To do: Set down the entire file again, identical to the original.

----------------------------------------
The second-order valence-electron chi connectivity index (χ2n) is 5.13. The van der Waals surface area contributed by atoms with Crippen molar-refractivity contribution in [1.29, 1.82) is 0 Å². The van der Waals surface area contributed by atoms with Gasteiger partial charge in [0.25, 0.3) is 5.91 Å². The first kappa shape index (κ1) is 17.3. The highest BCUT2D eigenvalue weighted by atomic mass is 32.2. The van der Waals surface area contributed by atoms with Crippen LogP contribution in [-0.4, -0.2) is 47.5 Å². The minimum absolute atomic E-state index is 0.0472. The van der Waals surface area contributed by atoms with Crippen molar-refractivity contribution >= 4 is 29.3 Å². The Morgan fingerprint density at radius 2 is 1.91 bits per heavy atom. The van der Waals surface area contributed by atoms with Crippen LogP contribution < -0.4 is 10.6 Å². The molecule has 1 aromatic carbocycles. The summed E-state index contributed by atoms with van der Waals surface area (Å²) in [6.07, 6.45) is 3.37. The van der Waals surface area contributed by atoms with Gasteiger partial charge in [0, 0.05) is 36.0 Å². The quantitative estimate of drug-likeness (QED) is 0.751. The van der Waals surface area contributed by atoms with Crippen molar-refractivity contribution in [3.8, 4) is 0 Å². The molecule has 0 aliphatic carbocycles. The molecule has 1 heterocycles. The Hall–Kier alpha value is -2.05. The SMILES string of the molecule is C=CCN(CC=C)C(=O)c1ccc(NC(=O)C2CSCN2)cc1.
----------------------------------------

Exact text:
The second-order valence-electron chi connectivity index (χ2n) is 5.13. The van der Waals surface area contributed by atoms with Crippen molar-refractivity contribution in [1.29, 1.82) is 0 Å². The van der Waals surface area contributed by atoms with Gasteiger partial charge in [0.25, 0.3) is 5.91 Å². The first kappa shape index (κ1) is 17.3. The highest BCUT2D eigenvalue weighted by atomic mass is 32.2. The van der Waals surface area contributed by atoms with Crippen LogP contribution in [-0.4, -0.2) is 47.5 Å². The minimum absolute atomic E-state index is 0.0472. The van der Waals surface area contributed by atoms with Crippen molar-refractivity contribution >= 4 is 29.3 Å². The Morgan fingerprint density at radius 2 is 1.91 bits per heavy atom. The van der Waals surface area contributed by atoms with Crippen LogP contribution < -0.4 is 10.6 Å². The molecule has 1 aromatic carbocycles. The summed E-state index contributed by atoms with van der Waals surface area (Å²) in [6.07, 6.45) is 3.37. The van der Waals surface area contributed by atoms with Gasteiger partial charge in [0, 0.05) is 36.0 Å². The quantitative estimate of drug-likeness (QED) is 0.751. The van der Waals surface area contributed by atoms with Crippen molar-refractivity contribution in [3.8, 4) is 0 Å². The molecule has 0 aliphatic carbocycles. The molecule has 1 heterocycles. The Hall–Kier alpha value is -2.05. The SMILES string of the molecule is C=CCN(CC=C)C(=O)c1ccc(NC(=O)C2CSCN2)cc1.